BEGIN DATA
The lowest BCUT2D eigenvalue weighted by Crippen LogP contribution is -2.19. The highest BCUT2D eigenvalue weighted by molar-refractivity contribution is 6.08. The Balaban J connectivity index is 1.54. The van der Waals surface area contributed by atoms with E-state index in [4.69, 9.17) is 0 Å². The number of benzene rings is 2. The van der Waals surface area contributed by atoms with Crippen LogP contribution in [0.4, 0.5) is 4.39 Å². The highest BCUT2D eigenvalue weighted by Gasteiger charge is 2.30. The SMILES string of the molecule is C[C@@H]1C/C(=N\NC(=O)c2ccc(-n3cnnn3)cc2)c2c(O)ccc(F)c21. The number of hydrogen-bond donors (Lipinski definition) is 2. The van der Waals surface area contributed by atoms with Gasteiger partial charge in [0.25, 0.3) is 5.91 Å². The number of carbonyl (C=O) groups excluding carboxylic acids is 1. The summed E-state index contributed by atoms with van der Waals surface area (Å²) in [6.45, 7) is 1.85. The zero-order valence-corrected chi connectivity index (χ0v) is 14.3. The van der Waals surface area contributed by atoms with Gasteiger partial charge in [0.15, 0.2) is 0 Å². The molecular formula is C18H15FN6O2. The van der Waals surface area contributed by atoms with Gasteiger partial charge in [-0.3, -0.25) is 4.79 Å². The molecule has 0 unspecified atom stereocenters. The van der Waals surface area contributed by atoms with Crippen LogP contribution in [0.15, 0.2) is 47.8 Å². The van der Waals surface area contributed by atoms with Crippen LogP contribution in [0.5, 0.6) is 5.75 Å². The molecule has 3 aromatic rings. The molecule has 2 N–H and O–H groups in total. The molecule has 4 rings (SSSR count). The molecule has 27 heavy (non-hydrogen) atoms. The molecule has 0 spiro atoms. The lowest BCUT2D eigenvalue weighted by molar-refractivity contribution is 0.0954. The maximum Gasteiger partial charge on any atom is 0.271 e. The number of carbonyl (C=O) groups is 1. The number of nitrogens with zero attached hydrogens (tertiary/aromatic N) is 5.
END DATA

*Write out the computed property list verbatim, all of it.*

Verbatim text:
The lowest BCUT2D eigenvalue weighted by Crippen LogP contribution is -2.19. The highest BCUT2D eigenvalue weighted by molar-refractivity contribution is 6.08. The Balaban J connectivity index is 1.54. The van der Waals surface area contributed by atoms with E-state index in [4.69, 9.17) is 0 Å². The number of benzene rings is 2. The van der Waals surface area contributed by atoms with Crippen LogP contribution in [0.4, 0.5) is 4.39 Å². The highest BCUT2D eigenvalue weighted by Gasteiger charge is 2.30. The SMILES string of the molecule is C[C@@H]1C/C(=N\NC(=O)c2ccc(-n3cnnn3)cc2)c2c(O)ccc(F)c21. The number of hydrogen-bond donors (Lipinski definition) is 2. The van der Waals surface area contributed by atoms with Gasteiger partial charge in [0.25, 0.3) is 5.91 Å². The number of carbonyl (C=O) groups excluding carboxylic acids is 1. The summed E-state index contributed by atoms with van der Waals surface area (Å²) in [6.45, 7) is 1.85. The zero-order valence-corrected chi connectivity index (χ0v) is 14.3. The van der Waals surface area contributed by atoms with Gasteiger partial charge in [0.15, 0.2) is 0 Å². The molecular formula is C18H15FN6O2. The van der Waals surface area contributed by atoms with Gasteiger partial charge in [-0.3, -0.25) is 4.79 Å². The molecule has 0 unspecified atom stereocenters. The van der Waals surface area contributed by atoms with Crippen LogP contribution in [0.15, 0.2) is 47.8 Å². The van der Waals surface area contributed by atoms with Crippen LogP contribution in [0.5, 0.6) is 5.75 Å². The molecule has 3 aromatic rings. The molecule has 2 N–H and O–H groups in total. The molecule has 4 rings (SSSR count). The molecule has 27 heavy (non-hydrogen) atoms. The molecule has 0 spiro atoms. The lowest BCUT2D eigenvalue weighted by molar-refractivity contribution is 0.0954. The maximum Gasteiger partial charge on any atom is 0.271 e. The number of carbonyl (C=O) groups is 1. The number of nitrogens with zero attached hydrogens (tertiary/aromatic N) is 5.